Wednesday, June 27, 2012

Avoid monocropping

Most normal gardeners plant their plants in rows or even in huge fields with all one kind of crop, this is called monocropping. You'll drive down the road and see rows and rows, or entire fields of one crop, say corn. This is the worst way to grow crops. If a corn predator (bug, crow, disease) finds the cornfield, it will go from plant to plant destroying the entire crop, or most of it. If corn adverse weather comes it will kill the entire field or reduce the crop significantly. However, if the same farmer had planted several other plants with the corn, then possibly those would have survived the bug, crow, disease or adverse weather, as they weren't susceptible to it.

Permaculture has it's beliefs tied to the belief that  monoculture planting is not the best way to garden.  The belief is that if you plant as many different types of plants in an area, that some will survive no matter what happens. In permaculture you also lean toward planting as many permanent plants that you can in your polycultures. Permanent plants could be a canopy layer plant such as a tree, lower layer plants like shrubs, even lower plants like perennial and annual and biennial food and non food crops, but also below crops like fungi and even climbing plants like vines. Permaculture has lately been leaning toward edible or food forest gardens.

A food forest or edible forest garden trys to closly mimic the way nature grows things. You begin by planting your canopy layers, which could be a fruit or nut tree or even a shade tree (but why not try to grow as much food as you can ?). This canopy layer will support a lot of wildlife, bring in some shade, create humidity and provide mulch for the layers below it. Next you can grow lower growing trees such as a dwarf or naturally smaller tree, such as a plum or hazelnut tree, especially on the sunnier side of the canopy trees. Around these you can place plants that will support the life of the trees, such as a nitrogen fixing type plant that will feed your other plants nitrogen, dynamic accumulators which will bring nutrients up to the surface from deep within the soil by it's far reaching roots. You can also plant a variety of insectory plants, these will bring in your pollinators and your predatory insects (these will hunt down and kill the pests of your garden). It is best to have a large variety of insectory plants that will bloom from earliest spring to latest autumn.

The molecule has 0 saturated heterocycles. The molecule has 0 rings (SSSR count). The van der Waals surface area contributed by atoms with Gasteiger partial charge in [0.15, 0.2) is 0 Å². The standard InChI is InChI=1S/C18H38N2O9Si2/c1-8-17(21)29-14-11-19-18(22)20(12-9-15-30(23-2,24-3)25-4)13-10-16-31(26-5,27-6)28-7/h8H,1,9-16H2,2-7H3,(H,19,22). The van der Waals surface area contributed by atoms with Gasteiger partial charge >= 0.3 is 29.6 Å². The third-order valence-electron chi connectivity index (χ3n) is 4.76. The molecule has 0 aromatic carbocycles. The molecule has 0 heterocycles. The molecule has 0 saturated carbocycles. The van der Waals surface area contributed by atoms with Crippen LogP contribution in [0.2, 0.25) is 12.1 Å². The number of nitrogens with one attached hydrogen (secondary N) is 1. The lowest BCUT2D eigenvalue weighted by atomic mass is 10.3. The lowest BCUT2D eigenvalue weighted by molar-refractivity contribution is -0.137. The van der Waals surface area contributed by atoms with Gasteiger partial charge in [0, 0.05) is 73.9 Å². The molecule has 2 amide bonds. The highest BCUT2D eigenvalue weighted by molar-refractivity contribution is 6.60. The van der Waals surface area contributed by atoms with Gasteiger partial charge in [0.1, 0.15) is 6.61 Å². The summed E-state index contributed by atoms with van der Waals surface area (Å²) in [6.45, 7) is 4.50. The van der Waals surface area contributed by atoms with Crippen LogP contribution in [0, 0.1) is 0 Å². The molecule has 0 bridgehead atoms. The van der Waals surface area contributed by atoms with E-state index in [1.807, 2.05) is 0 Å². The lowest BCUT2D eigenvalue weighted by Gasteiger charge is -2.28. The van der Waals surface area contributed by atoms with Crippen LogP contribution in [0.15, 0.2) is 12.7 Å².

Below these plants and around and among the food forest plants you should also consider as many food plants as you can find room for, especially those you have been buying from the grocery store, if they will grow in your area. Some people may even want to raise their own animal foods.

By building these food forests you will be bringing in a huge variety of food for your family, you may have excess to share with people or to feed to your animals, or even to feed to wildlife that will now want to visit your area. It takes very little land to build a food forest, you can even use dwarf or naturally small treees for your canopy layer if you only have a tiny yard. You can put a bench in the shade of the canopy  to provide a more comfortable place for people too, or build a small arbor and put a grape vine up and over it fore more varities of food and even more shade.

The final area of the food forest to continue is also the fungi layer, in my food forest garden I have ground dwellling and tree dwelling fungi. Morel mushrooms would be an example of one that will grow in the soil, but there are also mushrooms like Shiitake and Lions Mane that you can grow on a log partially buried in your soil, or in a substrate of sawdust or straw bales.

To find more information on Permaculture, food forest gardens, edible forest gardens, etc..please go to:

http://www.permies.com/

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